"Sit down and feed, and welcome to our table." -William Shakespeare

Monday, September 3, 2012

Baby Stuff Brag Post #1: Ivy's Hammock

Baby hammocks are widely used in South America and Mexico, as well as parts of Asia.  The most familiar American version is the Amby Baby Motion Bed, which unfortunately was poorly designed.  It was recalled a few years ago and now baby hammocks are seen as dangerous in the States.  Too bad, because baby hammocks rock.

I first heard of babies sleeping in hammocks when Isaiah was a baby.  I read an article on indigenous baby care written by a missionary family in rural Venezuela, where all babies slept in crocheted hammocks.  My Mexican mother-in-law was pleased to see the hammock in our living room; she has fond memories of baby cousins hanging in sheets from kitchen ceilings while their mamas cooked. 

My two friends who use/ used the Amby hammock with fussy babies were completely unphased by the safety recall.  They both got their replacement parts, but wouldn’t stop using the hammocks.  “How else am I going to sleep?!” one snapped when her husband questioned her.  The bed moves in response to any movement baby makes, which in theory will sooth baby back to sleep before he or she fully wakens.  Also, because the hammock moves up and down, side to side, and forward and back all at once, really fussy babies who need constant stimulating movement like it.

The plan was to purchase a hammock if we ended up with another fussy baby.  (Both JP and Rosemary were all-day-and-up-till- 3-am screamers.  One of my biggest fears during this pregnancy was the possibility of another baby screaming several hours a day for 8 months on end.)  But when I saw how expensive baby hammocks are, I decided to make one up ahead of time, just in case.  It was quite simple, and only cost around $40. 

Here are the directions for the construction of the sling:
Remember that 1 meter is really about 1 1/10 yards , so buy 3 and 1/3 yards.  NEXT, do NOT buy plain muslin or calico for this, as the Canadian directions suggest.  American muslin and calico are weak, plain-weave fabrics.  The double-boiled muslin used in Australia is a MUCH STRONGER fabric than the version available in America.  Instead, use any fabric suitable for sling-making: shirting, medium or heavy linen, lightweight denim or twill, or batik.  A 40-45 inch wide fabric with nice-looking selvages is ideal, otherwise you’ll need to hem the fabric edges to this width.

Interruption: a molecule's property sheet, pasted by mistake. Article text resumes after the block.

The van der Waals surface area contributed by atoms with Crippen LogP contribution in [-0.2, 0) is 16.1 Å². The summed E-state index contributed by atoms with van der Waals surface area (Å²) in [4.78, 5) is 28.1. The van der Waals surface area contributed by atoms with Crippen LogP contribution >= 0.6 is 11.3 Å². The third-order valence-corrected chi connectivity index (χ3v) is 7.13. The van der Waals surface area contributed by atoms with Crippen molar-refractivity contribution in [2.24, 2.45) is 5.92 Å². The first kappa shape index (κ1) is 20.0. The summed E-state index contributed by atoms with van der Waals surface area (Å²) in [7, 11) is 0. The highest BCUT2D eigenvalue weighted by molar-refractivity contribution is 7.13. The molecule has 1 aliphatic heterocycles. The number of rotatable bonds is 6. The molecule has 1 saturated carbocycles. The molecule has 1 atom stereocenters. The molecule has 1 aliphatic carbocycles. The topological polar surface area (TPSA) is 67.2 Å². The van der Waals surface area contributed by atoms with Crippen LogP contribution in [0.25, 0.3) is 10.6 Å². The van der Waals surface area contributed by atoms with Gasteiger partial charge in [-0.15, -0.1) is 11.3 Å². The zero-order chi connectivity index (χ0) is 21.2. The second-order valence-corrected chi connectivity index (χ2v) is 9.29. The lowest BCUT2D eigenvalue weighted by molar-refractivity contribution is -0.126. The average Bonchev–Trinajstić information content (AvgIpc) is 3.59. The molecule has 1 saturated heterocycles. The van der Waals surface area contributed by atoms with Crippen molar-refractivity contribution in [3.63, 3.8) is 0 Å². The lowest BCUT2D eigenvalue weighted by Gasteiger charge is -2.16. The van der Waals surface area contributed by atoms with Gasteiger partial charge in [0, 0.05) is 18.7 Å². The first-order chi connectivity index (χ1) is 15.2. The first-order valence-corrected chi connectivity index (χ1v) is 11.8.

I used batik.  Make sure your batik is DYED not STAMPED.  The 2 are constructed differently.  Dyed batik will look the same on both sides.  Stamped batik will have one side that is obviously the “wrong” side.  It is a weaker fabric so avoid it. 

Don’t forget your 40% off coupon.  You should be able to get your length of fabric for under $20 that way.

Then, be sure to read through the directions at least 27 times before beginning.  It is simple, but confusing.  BE SURE you understand what you’re doing before cutting and sewing, or else you’ll be doing a lot of seam ripping.  Close-up of the easy-to-sew but hard-to-explain envelope folded end:


I suggest buying REAL carabiners from a camping shop, and REAL sling rings from www.slingrings.com.

The spring should be readily available at Lowe’s or Home Depot.  Ours is the one for up to 27 Kilograms.  Springs for higher weights won’t have the proper give for a 10 lb baby.  I sewed a cover for my spring and carabiners, for aesthetic purposes.

I used organic wool and cotton batting wrapped in organic birdseye fabric for my mattress.  I made a sheet for it out of organic hemp/ cotton fleece with snaps on the bottom to keep it in place.  My mattress is only ¾” thick, and totally flexible for baby’s safety and comfort.  QUILT THE HECK OUT OF IT!  Stitches should be very close together, again, for safety and comfort.

pillowcase-style sheet with snaps on left, quilted mattress on right


We constructed our frame from scrap wood and based it on the dimensions of other baby hammock frames we found online.   However, I recommend hanging it from a ceiling joist (like studs in the wall, but in the ceiling), on a screw-in ring also found at any hardware store.  

But Ivy, tell us how you really feel:

All smart babies will prefer to nap in mama’s arms, or on mama's back!  Really, Ivy naps in the hammock happily for short times during the day. Isaiah can bounce her in it for a bit while I shower or what have you.   At night we just hunker down in the family bed and zonk out because, so far, Ivy is not a fussy baby- praise God for His infinite mercy!


"A characteristic of the normal child is he doesn't act that way very often."
~Author Unknown


BTW, that little turquoise square at the top of my hammock is a crib medal.  The Sisters of St. Joseph in Wichita make these- for cribs, obviously, but we've never had a crib so I'm happy to find a use for it.  It is a tiny miraculous medal in the center of a crocheted square to keep baby safe while she sleeps. 

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